About 10 people are dead and more than a dozen on life support after a fire at a Cambodian border casino, with photos from the scene showing people desperately huddled on ledges and perched on windowsills in a bid to escape the flames.
The blaze at the Grand Diamond City hotel-casino in Poipet, on the Thai border, broke out late Wednesday night, Cambodian police said.
A provisional police report seen by AFP put the death toll at "about 10" and the number of injured at 30.
But Thai authorities in neighbouring Sa Kaeo province later said that more than 50 victims had been hospitalised there, with public health official Prapas Pookduang telling AFP that 13 people were "on life support".
Sa Kaeo Governor Parinya Phothisat said another 60-odd people caught up in the conflagration had already been checked and cleared by Thai hospitals.
Images obtained by AFP showed the building consumed by flames, with firefighters struggling to contain the blaze and rescuers attempting to pluck people from a burning ledge.
In one clip, an unidentified man is seen sitting on a window ledge as smoke billows out from behind him. In another, a group of people huddle on a ledge as flames draw near.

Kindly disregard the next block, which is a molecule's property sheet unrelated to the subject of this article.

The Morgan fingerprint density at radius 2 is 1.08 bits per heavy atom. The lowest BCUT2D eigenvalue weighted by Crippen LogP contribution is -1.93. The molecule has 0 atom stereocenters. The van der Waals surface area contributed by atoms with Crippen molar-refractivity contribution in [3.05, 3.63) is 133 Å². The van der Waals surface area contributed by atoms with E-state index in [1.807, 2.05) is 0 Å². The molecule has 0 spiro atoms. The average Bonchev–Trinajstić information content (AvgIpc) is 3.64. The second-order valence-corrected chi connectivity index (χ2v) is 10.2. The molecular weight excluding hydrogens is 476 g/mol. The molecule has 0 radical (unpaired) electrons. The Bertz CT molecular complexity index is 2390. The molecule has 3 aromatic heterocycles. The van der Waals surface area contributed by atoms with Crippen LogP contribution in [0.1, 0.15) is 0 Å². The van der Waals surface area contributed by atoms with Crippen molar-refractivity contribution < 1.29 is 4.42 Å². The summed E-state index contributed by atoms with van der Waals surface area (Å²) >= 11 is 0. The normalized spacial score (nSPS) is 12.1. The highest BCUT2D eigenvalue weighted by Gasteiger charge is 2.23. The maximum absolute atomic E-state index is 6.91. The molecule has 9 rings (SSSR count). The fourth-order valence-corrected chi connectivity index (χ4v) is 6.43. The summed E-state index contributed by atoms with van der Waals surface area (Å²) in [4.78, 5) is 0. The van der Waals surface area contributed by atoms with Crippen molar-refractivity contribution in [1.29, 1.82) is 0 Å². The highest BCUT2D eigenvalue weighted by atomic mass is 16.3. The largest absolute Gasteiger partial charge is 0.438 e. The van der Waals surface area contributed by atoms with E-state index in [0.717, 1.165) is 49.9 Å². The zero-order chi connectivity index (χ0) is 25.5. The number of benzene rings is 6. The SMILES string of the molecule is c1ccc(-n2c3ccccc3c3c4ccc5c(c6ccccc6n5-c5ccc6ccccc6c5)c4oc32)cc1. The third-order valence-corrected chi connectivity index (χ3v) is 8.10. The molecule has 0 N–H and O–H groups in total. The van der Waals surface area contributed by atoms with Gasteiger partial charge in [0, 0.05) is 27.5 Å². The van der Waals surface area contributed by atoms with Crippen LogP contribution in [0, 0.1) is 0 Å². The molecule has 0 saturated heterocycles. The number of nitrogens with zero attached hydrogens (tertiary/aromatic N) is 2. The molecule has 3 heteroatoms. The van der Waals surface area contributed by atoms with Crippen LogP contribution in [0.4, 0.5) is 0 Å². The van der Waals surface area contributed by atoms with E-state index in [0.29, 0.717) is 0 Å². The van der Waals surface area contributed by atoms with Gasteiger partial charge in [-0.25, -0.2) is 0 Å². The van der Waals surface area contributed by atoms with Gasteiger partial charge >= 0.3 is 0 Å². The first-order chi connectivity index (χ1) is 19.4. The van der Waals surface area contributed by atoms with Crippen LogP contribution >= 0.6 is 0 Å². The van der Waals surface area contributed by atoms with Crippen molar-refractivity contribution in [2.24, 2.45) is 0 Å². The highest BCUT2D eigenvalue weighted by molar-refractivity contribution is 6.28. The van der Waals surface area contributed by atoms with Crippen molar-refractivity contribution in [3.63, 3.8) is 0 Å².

A Thai foreign ministry source said they had been coordinating closely with local authorities, "including by sending in firetrucks from the Thai side".
Governor Parinya said Thai hospitals had treated 79 Thai nationals, 30 Cambodians and eight Indonesians.
A volunteer with Thai rescue group the Ruamkatanyu Foundation said the blaze started on the first floor but spread quickly along the carpets, leaping up through the multi-storey building.
- Hotel-casino hotspots -
Cambodia is one of Southeast Asia's poorest countries and its citizens are officially barred from gambling in its casinos.
There are numerous hotel-casinos clustered along the Thai border, with Poipet a popular holiday destination for visitors from Thailand, where most forms of gambling are also illegal.
The blaze follows two other fatal incidents in entertainment venues in neighbouring Thailand and Vietnam in 2022.
In August, a fire broke out at a Thai nightclub killing 26 people and injuring scores more.
And in September, a blaze broke out in southern Vietnam, killing 32 people in a karaoke bar.
Concerns have long been raised over the region's lax approach to health and safety regulations, particularly in its countless bars, nightclubs and entertainment venues.
A massive inferno erupted at a New Year's Eve party at Bangkok's swanky Santika club in 2009, killing 67 people and injuring more than 200.
The owner of Santika was jailed for three years over the blaze, which began when fireworks were set off as a rock band played on stage.